The decision to ban Christians from praying outside an abortion...
“Everyone has the right to freedom of thought, conscience and religion, this right includes freedom to change his religion or belief and freedom, either alone or in community with others and in public or private, to manifest his religion or belief in teaching, practice, worship and observance.” That was Article 18 of the UN’s Declaration of Human Rights in 1948.
Tragically that declaration is no longer taken seriously in many nations. 70% of the world’s population live in countries where religious freedom is restricted and in 2013 the BBC reported that 100,000 Christians are martyred every year. The ‘Islamic State’ is trying to purge Christianity from its birth places in the Middle East. Muslims, Jews and people of other faiths are also persecuted in of these many countries. The refugee crisis in Europe is partly a consequence of this.
But denial of religious freedom is not limited to these extreme examples. We are privileged in Britain that religious liberty is still respected. Our Head of State openly expresses her Christian faith. We have an established church, 26 of whose Bishops sit in the House of Lords. A significant number of schools are operated by faith groups and churches provide much of the youth work in local communities. Nevertheless, secular humanists constantly seek to marginalise religion from the public square, oppose the creation of new faith-based schools and campaign for the removal of the Bishops from the Lords. Court cases have seen Christians prosecuted for expressing their faith in public, sometimes for merely wearing a cross at work. The media is currently full of allegations of anti –Semitism.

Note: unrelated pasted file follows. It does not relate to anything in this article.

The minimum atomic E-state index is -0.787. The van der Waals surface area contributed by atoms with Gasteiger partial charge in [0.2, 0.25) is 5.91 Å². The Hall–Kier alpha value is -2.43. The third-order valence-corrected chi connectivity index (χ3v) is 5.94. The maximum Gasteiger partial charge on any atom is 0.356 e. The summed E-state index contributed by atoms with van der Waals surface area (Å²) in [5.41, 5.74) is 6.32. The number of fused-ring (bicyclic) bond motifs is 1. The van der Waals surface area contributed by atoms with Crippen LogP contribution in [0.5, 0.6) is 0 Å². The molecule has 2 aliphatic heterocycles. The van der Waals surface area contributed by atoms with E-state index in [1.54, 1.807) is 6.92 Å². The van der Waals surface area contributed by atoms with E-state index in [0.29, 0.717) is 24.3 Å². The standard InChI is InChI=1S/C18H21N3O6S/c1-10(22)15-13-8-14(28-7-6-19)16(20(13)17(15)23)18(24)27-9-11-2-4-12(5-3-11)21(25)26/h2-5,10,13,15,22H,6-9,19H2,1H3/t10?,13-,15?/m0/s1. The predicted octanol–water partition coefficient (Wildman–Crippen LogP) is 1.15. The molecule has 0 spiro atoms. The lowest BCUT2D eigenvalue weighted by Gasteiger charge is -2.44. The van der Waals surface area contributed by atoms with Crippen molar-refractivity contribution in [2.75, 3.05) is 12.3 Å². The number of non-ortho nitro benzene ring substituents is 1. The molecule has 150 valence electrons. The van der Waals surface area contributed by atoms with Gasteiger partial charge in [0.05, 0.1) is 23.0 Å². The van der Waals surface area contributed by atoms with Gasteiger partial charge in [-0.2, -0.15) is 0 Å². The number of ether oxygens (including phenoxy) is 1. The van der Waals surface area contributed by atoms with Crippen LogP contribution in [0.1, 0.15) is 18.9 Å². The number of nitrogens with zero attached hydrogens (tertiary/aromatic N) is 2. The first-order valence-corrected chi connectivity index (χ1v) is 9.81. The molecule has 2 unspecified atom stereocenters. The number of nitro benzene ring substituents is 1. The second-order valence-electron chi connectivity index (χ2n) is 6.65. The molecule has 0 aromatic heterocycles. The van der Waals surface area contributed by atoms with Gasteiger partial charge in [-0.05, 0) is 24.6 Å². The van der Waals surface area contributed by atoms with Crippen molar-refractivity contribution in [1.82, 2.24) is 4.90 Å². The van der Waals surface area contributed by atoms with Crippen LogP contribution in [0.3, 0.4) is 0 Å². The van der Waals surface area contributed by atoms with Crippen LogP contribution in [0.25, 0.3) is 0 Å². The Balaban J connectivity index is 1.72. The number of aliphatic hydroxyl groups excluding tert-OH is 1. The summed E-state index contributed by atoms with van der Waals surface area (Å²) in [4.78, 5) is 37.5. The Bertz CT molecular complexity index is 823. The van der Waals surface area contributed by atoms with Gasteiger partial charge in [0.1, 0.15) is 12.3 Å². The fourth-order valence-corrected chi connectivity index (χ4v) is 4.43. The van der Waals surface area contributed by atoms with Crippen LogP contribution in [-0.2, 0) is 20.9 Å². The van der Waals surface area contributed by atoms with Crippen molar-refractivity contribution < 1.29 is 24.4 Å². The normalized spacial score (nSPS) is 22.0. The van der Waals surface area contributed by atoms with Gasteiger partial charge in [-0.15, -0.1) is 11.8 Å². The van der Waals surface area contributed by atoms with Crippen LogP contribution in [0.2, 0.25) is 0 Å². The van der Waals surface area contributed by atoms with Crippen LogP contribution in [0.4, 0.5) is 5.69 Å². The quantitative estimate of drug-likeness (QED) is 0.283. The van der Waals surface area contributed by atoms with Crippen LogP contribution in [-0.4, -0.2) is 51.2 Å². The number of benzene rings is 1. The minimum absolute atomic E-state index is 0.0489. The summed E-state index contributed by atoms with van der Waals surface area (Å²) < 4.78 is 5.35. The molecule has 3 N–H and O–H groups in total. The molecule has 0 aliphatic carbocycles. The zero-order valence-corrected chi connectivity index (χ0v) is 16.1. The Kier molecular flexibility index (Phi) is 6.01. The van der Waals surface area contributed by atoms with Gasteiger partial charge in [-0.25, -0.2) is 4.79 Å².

Religious freedom lies at the core of what makes a healthy society and is a key to social harmony, making its widespread neglect a serious cause for concern. So what can be done to restore respect for it? Jesus’ words “do to others as you would have them do to you” suggest a way forward. The UN Declaration includes all coherent beliefs and not just religious ones. A public square that excludes all faiths and treats them as a purely private matter actually privileges the secular worldview. Our aim should surely be to move to what Os Guinness calls a civil public square in which “peoples of all faiths and none are free to enter and engage in public life on the basis of their faith.”
This is not a pursuit of the lowest common denominator, nor does it mean ignoring truth claims. It would be to make freedom of belief a cardinal principle respected in law and legitimately nurtured by what is taught in our schools and reflected in the media. It would also shape aspects of public policy both domestically and internationally. The Home Office would treat victims of religious persecution overseas sympathetically when they seek asylum here and the Foreign Office and the International Development Department would apply diplomatic pressure on those nations. The Education Department would give a higher priority to religious education and Local Authorities would be more relaxed about working with faith groups in their communities. The media would present religious themes and issues in a balanced and fair way, not polarising every issue or surrendering its headlines to those who use extreme and exaggerated language.